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Kidney Week

Abstract: PO0227

Cisplatin-Induced MARCKS Phosphorylation Activates NF-kB Signaling and Contributes to AKI

Session Information

  • AKI Mechanisms - 3
    October 22, 2020 | Location: On-Demand
    Abstract Time: 10:00 AM - 12:00 PM

Category: Acute Kidney Injury

  • 103 AKI: Mechanisms


  • Gu, Shenwen V., University of California, Davis, Davis, California, United States
  • Liu, Jun, University of California, Davis, Davis, California, United States
  • Jen, Kuang-Yu, University of California, Davis, Davis, California, United States
  • Chen, Ching-Hsien, University of California, Davis, Davis, California, United States

Cisplatin is widely used for cancer treatment but is known to induce nephrotoxicity with severe damage to the proximal tubules, leading to acute kidney injury (AKI). Although a major substrate of protein kinase C, MARCKS, was shown to be induced phosphorylation at Ser 159/163 (phospho-MARCKS) in response to cisplatin, the molecular mechanism underlying increased phospho-MARCKS and its functional consequence in AKI remain to be established. Herein, we investigated how phospho-MARCKS is regulated in proximal tubular cells, and its role in the context of cisplatin exposure.


The clinical relevance of phospho-MARCKS was first confirmed using immunohistochemistry. Next, we examined the effect of cisplatin exposure on phospho-MARCKS levels in kidney tubular epithelium. The MARCKS-interactome was identified by mass spectrometry. We also used genetic and pharmacological approaches to verify the functionality and molecular mechanism of cisplatin-induced phospho-MARCKS.


In a screen of 75 renal biopsies from patients, we find that strong phospho-MARCKS expression was observed in kidney specimens from patients with acute renal tubular necrosis and was positively correlated. Western blot analyses demonstrate that an elevated abundance of phospho-MARCKS in cisplatin-exposed tubular epithelial cells and this increase appeared to be concentration–dependent. Mechanistically, we show that MARCKS protein directly bound to nuclear factor-kappa-B-activating protein (NKAP). Following cisplatin-induced phosphorylation at ser159 and ser163, the interaction of MARCKS with NKAP was inhibited, contributing to p65 phosphorylation and NF-κB activation. Surprisingly, an elevation of phospho-MARCKS by cisplatin occurred in parallel with upregulation of inflammatory cytokines and markers of nephrotoxicity. Conversely, targeting of MARCKS phosphorylation with the MPS peptide, a novel MARCKS inhibitor, downregulated NF-κB signaling as well as suppressed levels of serum creatinine and blood urea nitrogen in cisplatin-treated mice.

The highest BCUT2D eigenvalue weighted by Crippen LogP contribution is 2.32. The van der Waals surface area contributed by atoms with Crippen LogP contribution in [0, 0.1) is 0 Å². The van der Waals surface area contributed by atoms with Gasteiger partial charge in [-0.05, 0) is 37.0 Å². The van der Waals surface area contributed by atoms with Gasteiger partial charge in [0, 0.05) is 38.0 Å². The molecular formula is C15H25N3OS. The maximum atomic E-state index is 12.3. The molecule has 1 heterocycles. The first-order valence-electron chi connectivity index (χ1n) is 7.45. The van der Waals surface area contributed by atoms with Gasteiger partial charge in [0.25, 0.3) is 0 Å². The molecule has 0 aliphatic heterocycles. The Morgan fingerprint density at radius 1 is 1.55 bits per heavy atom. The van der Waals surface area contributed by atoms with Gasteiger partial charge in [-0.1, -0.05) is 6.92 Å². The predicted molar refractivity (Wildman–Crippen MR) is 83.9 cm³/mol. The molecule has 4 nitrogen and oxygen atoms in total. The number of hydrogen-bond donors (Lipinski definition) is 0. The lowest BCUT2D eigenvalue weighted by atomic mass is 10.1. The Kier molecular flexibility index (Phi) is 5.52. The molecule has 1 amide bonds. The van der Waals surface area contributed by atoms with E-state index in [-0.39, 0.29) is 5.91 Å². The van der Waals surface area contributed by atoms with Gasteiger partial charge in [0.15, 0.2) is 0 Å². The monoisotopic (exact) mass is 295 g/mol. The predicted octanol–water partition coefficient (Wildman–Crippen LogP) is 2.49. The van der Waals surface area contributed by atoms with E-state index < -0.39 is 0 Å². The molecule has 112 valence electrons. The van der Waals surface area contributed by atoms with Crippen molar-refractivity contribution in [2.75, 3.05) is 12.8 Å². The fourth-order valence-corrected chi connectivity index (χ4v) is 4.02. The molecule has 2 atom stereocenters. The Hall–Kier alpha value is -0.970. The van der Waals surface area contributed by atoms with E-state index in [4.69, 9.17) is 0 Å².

Our results suggest that MARCKS phosphorylation is a novel NF-kB activator in cisplatin-induced proximal tubule damage and also present a proof of concept for the use of MPS peptide as a renal protection agent for AKI.


  • Other U.S. Government Support